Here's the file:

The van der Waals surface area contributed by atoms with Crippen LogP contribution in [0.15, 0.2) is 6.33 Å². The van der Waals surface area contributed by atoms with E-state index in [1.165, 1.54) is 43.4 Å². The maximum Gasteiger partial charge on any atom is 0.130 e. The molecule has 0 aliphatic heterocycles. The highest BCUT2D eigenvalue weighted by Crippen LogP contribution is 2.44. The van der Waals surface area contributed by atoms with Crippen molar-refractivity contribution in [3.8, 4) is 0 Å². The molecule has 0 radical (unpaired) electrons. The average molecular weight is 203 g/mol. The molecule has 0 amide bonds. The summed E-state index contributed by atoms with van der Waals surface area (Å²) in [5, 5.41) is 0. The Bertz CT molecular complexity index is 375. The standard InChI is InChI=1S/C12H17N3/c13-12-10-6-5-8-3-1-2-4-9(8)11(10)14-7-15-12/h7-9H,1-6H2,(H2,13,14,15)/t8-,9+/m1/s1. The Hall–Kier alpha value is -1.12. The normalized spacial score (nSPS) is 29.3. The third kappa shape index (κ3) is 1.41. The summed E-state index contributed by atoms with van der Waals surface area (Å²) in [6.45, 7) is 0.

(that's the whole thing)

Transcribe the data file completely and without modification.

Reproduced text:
The van der Waals surface area contributed by atoms with Crippen LogP contribution in [0.15, 0.2) is 6.33 Å². The van der Waals surface area contributed by atoms with E-state index in [1.165, 1.54) is 43.4 Å². The maximum Gasteiger partial charge on any atom is 0.130 e. The molecule has 0 aliphatic heterocycles. The highest BCUT2D eigenvalue weighted by Crippen LogP contribution is 2.44. The van der Waals surface area contributed by atoms with Crippen molar-refractivity contribution in [3.8, 4) is 0 Å². The molecule has 0 radical (unpaired) electrons. The average molecular weight is 203 g/mol. The molecule has 0 amide bonds. The summed E-state index contributed by atoms with van der Waals surface area (Å²) in [5, 5.41) is 0. The Bertz CT molecular complexity index is 375. The standard InChI is InChI=1S/C12H17N3/c13-12-10-6-5-8-3-1-2-4-9(8)11(10)14-7-15-12/h7-9H,1-6H2,(H2,13,14,15)/t8-,9+/m1/s1. The Hall–Kier alpha value is -1.12. The normalized spacial score (nSPS) is 29.3. The third kappa shape index (κ3) is 1.41. The summed E-state index contributed by atoms with van der Waals surface area (Å²) in [6.45, 7) is 0.